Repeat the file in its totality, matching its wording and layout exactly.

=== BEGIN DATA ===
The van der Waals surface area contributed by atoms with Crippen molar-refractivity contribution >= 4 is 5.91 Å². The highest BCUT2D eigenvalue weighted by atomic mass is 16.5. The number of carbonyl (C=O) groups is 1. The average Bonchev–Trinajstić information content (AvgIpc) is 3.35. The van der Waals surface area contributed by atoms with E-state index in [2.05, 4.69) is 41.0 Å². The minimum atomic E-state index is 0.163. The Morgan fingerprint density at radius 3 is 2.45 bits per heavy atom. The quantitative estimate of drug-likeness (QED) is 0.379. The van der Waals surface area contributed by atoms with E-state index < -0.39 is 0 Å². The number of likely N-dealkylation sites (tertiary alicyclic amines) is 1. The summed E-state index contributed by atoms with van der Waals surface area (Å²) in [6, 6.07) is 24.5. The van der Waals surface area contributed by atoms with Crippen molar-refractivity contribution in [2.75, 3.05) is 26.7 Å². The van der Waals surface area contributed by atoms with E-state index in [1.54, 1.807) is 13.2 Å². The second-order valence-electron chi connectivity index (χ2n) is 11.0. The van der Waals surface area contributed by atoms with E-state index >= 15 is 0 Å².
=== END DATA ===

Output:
The van der Waals surface area contributed by atoms with Crippen molar-refractivity contribution >= 4 is 5.91 Å². The highest BCUT2D eigenvalue weighted by atomic mass is 16.5. The number of carbonyl (C=O) groups is 1. The average Bonchev–Trinajstić information content (AvgIpc) is 3.35. The van der Waals surface area contributed by atoms with E-state index in [2.05, 4.69) is 41.0 Å². The minimum atomic E-state index is 0.163. The Morgan fingerprint density at radius 3 is 2.45 bits per heavy atom. The quantitative estimate of drug-likeness (QED) is 0.379. The van der Waals surface area contributed by atoms with E-state index < -0.39 is 0 Å². The number of likely N-dealkylation sites (tertiary alicyclic amines) is 1. The summed E-state index contributed by atoms with van der Waals surface area (Å²) in [6, 6.07) is 24.5. The van der Waals surface area contributed by atoms with Crippen molar-refractivity contribution in [2.75, 3.05) is 26.7 Å². The van der Waals surface area contributed by atoms with E-state index in [1.54, 1.807) is 13.2 Å². The second-order valence-electron chi connectivity index (χ2n) is 11.0. The van der Waals surface area contributed by atoms with E-state index >= 15 is 0 Å².